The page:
“At the time of this inspection, this property had most of the furnishings removed,” the inspector wrote. “There is a basement which was inaccessible due to water that was up to the ceiling.”
As recently as 2011, the Illinois State Toll Highway Authority listed the Harvey Chicago Park Hotel in a published guide of lodging and attractions along the Tri-State Tollway. The city of Harvey still lists the venue as one of four hotels on a “visitor information” page on the city’s website.
One can find reviews on Yelp of services at the Park Inn Diner and the Flamingo Retro Gentlemen’s Club that listed the same address as the hotel. In 1994, a Thornton Fractional North High School student wrote a newspaper article about attending a revue of local bands that performed at Jubilation, a juice bar at the hotel.
In 2008, the city began borrowing money and working with a developer who planned to rehabilitate the hotel. The Chicago Tribune cited affidavits and other court documents in extensive reports about an FBI investigation into the development deal.
“Very little” of the $11 million in funds borrowed for the project appears to have been spent on construction, the FBI said in documents. The Tribune said in 2016 the city funneled the money to a developer “to supposedly turn a dilapidated truckers motel beside a strip club into a Holiday Inn with a regional conference center.”
“Instead, the money — borrowed on the backs of taxpayers there from 2008 through 2010 — largely went into a black hole of accountability, with the hotel to this day left half-gutted and Harvey residents on the hook to make loan payments of more than $20 million, with little to no record of exactly where it went,” the Tribune wrote.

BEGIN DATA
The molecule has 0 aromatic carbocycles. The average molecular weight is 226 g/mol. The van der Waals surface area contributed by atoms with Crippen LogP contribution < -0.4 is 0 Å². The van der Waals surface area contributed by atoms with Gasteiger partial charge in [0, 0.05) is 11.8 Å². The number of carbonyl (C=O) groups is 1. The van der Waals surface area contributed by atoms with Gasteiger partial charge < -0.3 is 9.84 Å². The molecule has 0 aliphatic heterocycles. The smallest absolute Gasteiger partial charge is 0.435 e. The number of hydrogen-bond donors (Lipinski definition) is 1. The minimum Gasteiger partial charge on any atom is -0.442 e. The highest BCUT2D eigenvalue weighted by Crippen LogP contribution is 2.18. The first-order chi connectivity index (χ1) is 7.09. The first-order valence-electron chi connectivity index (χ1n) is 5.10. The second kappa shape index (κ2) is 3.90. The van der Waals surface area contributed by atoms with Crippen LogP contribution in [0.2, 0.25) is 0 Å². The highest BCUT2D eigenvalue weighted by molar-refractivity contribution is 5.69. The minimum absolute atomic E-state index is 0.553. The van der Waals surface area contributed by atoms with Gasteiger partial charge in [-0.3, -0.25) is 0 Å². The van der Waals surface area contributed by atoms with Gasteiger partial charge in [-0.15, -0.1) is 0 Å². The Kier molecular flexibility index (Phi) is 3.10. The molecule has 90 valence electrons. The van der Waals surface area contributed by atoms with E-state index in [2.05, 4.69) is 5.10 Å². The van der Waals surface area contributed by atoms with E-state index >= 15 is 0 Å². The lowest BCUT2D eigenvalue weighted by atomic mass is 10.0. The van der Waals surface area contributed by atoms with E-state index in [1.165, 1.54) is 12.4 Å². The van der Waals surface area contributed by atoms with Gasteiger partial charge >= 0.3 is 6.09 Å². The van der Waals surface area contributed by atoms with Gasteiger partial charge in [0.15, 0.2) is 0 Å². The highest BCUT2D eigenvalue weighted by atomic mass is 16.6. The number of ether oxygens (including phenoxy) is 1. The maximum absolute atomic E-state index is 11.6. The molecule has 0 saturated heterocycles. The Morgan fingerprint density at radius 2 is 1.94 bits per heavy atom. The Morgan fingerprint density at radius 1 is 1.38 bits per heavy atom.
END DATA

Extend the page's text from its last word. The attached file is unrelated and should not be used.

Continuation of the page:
In 2016, a central figure in the investigation committed suicide. Joseph Letke, 57, was a bookkeeper for several south suburbs. The Tribune, citing court documents, reported Letke collected $800,000 in fees from the deal that prosecutors labeled a “scheme” and “fiasco.”
The hotel deal also prompted federal civil lawsuits. Harvey Mayor Eric Kellogg agreed in 2016 to pay $10,000 and be barred from ever again participating in a municipal borrowing deal, the Tribune reported.
The developer, Satish “Sunny” Gabhawala, denied any wrongdoing. His attorney, Steven Miller, told the Tribune in 2016 that Gabhawala was a victim of the scheme in which Letke and the city of Harvey siphoned off the borrowed money.
Representatives of the Cook County Land Bank Authority and the city of Harvey did not immediately respond to messages I left requesting comment and more information about the demolition of the hotel. Future plans for the site have not been publicly announced.
Ten years ago, the redevelopment proposal offered hope and a promise to return the hotel to some of its former glory as a centerpiece of civic engagement. A computer-generated rendering showed the exterior of the proposed Holiday Inn Hotel & Suites Chicago Southland decorated in lime-green and salmon-pink colors.
Millions of dollars in public funds intended to redevelop the hotel seem to have vanished into thin air. Instead of luring visitors to an attractive hotel and conference center, the structure is being reduced to rubble.
“Fill material shall be free of rocks or lumps larger than three (3) inches in greatest dimension,” the Cook County Land Bank Authority said in its request for proposals for demolition services. “Pulverized building materials shall not be used as fill material.”